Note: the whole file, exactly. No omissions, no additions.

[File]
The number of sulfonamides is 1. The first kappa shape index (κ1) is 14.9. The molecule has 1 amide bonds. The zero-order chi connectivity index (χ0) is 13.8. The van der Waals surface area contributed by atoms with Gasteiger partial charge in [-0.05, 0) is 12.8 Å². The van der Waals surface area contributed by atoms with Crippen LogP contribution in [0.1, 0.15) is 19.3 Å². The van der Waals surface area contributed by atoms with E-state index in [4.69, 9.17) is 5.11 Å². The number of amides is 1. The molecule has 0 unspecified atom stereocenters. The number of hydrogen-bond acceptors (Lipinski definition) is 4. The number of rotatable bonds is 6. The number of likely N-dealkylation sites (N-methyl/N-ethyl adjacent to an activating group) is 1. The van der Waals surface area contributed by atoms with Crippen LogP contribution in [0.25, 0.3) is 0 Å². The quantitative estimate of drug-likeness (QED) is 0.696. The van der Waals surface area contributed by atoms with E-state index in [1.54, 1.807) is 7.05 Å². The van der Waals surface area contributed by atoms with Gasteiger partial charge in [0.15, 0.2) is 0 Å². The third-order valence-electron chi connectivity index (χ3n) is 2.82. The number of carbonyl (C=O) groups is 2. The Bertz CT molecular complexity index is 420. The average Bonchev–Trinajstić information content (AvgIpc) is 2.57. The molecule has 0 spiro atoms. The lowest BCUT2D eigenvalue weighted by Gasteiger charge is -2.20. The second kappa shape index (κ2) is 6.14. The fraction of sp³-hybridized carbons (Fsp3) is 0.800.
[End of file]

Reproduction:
The number of sulfonamides is 1. The first kappa shape index (κ1) is 14.9. The molecule has 1 amide bonds. The zero-order chi connectivity index (χ0) is 13.8. The van der Waals surface area contributed by atoms with Gasteiger partial charge in [-0.05, 0) is 12.8 Å². The van der Waals surface area contributed by atoms with Crippen LogP contribution in [0.1, 0.15) is 19.3 Å². The van der Waals surface area contributed by atoms with E-state index in [4.69, 9.17) is 5.11 Å². The number of amides is 1. The molecule has 0 unspecified atom stereocenters. The number of hydrogen-bond acceptors (Lipinski definition) is 4. The number of rotatable bonds is 6. The number of likely N-dealkylation sites (N-methyl/N-ethyl adjacent to an activating group) is 1. The van der Waals surface area contributed by atoms with Crippen LogP contribution in [0.25, 0.3) is 0 Å². The quantitative estimate of drug-likeness (QED) is 0.696. The van der Waals surface area contributed by atoms with E-state index in [1.54, 1.807) is 7.05 Å². The van der Waals surface area contributed by atoms with Gasteiger partial charge in [0.15, 0.2) is 0 Å². The third-order valence-electron chi connectivity index (χ3n) is 2.82. The number of carbonyl (C=O) groups is 2. The Bertz CT molecular complexity index is 420. The average Bonchev–Trinajstić information content (AvgIpc) is 2.57. The molecule has 0 spiro atoms. The lowest BCUT2D eigenvalue weighted by Gasteiger charge is -2.20. The second kappa shape index (κ2) is 6.14. The fraction of sp³-hybridized carbons (Fsp3) is 0.800.